Student Savers: Ideas for When Your Child Wants to Quit

Posted by on Nov 15, 2017 in Piano Academy, Piano Lessons | 0 comments

Student Savers: Ideas for When Your Child Wants to Quit

Let’s face it, every piano student has their ups and downs. As with anything worth doing, learning to play the piano can be downright difficult and it’s highly unlikely that your child will ALWAYS jump at the chance to get their practicing done. So what do you do when your child comes to you and asks to quit piano lessons? Before throwing in the towel, try a few of these ideas to help your child find their love of music again.

  • First of all,¬†involve your child’s piano teacher! Whether or not the teacher is aware that your child isn’t loving piano anymore, they will be able to suggest specific resources or options tailored to your child’s needs.
  • Honestly assess the quality of your child’s recent practice. Forward progress is a huge motivator, so if your child isn’t practicing consistently, they may feel stuck. Attending lessons unprepared isn’t particularly fun either, even with an engaging and motivating teacher. Improving the quality of practice usually equals an increase in motivation – not just the other way around.
  • With the teacher, try adjusting the level of some of your child’s assignments. If your child feels overwhelmed, he or she may need to move at a slower pace; if they’re bored, they may need more challenging music. Students may not always tell the teacher exactly how they’re feeling, so as a parent you can help facilitate that communication.
  • Check for gaps in your child’s understanding. If there’s something significant that they aren’t getting, that might also cause frustration with practicing and piano lessons. The solution to that problem may be as simple as trying a different approach to the concept in lessons.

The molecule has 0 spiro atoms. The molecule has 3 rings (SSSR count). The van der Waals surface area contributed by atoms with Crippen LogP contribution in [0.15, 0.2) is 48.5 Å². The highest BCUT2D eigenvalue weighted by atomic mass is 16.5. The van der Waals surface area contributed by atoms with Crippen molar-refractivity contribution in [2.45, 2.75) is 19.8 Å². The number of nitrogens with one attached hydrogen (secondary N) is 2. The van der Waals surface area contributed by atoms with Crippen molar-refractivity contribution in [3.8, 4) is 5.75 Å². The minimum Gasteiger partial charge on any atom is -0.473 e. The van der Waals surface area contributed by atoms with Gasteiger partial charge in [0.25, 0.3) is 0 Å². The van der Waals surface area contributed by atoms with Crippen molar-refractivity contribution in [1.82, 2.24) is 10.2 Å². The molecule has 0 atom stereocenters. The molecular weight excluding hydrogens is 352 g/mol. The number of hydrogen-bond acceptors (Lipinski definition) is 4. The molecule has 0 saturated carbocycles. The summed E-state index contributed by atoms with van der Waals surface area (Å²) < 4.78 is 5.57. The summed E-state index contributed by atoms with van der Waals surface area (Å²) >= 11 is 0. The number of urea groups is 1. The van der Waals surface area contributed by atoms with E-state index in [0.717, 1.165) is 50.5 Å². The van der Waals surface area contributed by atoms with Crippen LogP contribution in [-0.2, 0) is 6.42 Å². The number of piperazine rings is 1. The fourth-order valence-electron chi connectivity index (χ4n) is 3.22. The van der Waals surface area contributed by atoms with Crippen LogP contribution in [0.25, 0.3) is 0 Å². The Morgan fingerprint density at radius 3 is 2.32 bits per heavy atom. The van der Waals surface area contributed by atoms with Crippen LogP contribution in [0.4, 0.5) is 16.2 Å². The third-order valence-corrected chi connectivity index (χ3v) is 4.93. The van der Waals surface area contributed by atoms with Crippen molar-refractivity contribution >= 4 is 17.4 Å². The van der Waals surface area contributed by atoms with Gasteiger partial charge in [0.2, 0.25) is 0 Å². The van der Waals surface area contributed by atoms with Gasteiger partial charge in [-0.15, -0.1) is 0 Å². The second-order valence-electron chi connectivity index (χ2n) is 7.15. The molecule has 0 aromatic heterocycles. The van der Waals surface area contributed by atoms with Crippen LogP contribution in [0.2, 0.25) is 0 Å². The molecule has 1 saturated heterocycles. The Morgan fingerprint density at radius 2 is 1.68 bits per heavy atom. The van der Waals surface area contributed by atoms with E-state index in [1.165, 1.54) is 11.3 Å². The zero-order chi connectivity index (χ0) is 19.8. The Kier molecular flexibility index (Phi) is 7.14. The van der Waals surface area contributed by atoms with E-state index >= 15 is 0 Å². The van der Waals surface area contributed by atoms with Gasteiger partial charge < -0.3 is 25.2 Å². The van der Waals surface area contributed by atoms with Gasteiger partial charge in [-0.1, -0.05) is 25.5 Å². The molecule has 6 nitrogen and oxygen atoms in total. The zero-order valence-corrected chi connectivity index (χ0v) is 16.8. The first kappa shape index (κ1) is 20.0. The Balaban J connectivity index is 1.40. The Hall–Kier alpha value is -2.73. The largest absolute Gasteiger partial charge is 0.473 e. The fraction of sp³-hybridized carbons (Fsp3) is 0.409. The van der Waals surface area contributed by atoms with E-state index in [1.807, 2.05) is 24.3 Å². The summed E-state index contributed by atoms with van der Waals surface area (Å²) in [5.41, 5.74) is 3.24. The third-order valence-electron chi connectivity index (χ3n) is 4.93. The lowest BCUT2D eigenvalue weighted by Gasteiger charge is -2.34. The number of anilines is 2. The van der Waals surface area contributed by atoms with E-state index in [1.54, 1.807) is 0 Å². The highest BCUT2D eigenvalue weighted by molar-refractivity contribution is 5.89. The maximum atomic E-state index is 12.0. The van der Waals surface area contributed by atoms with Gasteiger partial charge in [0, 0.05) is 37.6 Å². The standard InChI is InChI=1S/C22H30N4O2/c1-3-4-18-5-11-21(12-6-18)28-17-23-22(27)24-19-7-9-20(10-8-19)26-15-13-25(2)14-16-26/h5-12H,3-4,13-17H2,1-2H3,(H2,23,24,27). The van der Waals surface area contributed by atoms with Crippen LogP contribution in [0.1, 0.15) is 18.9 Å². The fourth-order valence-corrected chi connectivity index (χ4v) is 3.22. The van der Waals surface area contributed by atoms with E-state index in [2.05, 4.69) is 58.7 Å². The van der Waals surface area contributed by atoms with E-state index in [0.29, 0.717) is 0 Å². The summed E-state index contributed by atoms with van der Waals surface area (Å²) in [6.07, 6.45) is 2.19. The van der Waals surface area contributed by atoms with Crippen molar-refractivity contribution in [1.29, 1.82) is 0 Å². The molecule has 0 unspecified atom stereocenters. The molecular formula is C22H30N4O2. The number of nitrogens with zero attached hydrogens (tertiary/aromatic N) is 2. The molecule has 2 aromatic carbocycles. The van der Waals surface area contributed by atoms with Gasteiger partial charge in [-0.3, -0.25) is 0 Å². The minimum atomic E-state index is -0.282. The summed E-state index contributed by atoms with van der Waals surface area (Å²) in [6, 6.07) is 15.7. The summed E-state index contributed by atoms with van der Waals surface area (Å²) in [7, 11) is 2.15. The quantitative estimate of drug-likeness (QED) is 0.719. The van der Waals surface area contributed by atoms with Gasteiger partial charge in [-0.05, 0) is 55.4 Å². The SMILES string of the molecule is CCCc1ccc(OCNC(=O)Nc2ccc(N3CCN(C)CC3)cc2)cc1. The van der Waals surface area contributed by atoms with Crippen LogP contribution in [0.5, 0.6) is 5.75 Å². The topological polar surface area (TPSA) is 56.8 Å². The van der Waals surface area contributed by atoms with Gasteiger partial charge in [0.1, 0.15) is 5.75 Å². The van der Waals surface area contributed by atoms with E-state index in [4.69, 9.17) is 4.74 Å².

• Set practice goals – with rewards! Knowing that they’re working toward a special treat, family outing, or other reward can help give students that extra push and incentive to make a habit of practicing. Things like sticker charts or collecting beans in a jar for every day practiced can be a great visual reminder.
  • Incorporate technology more! We use Piano Marvel in lessons and at home as a way to track student progress, structure practice time, and provide another level of positive reinforcement. If your child is feeling stuck, setting up Piano Marvel at home can be a fantastic way to re-energize their practicing. Lots of our students have told us that learning music is actually easier with technology.
  • Introduce an exciting, motivating piece of music. This could be something from the radio, a movie soundtrack, or any other exciting-sounding piece. Bonus points if it sounds harder than it really is! Your child’s piano teacher will have some great suggestions here.

Last but not least, don’t give up! Music can be for everyone, and even the best concert musicians have times when they’re less motivated. Sticking it out through the rough patches is worth it!

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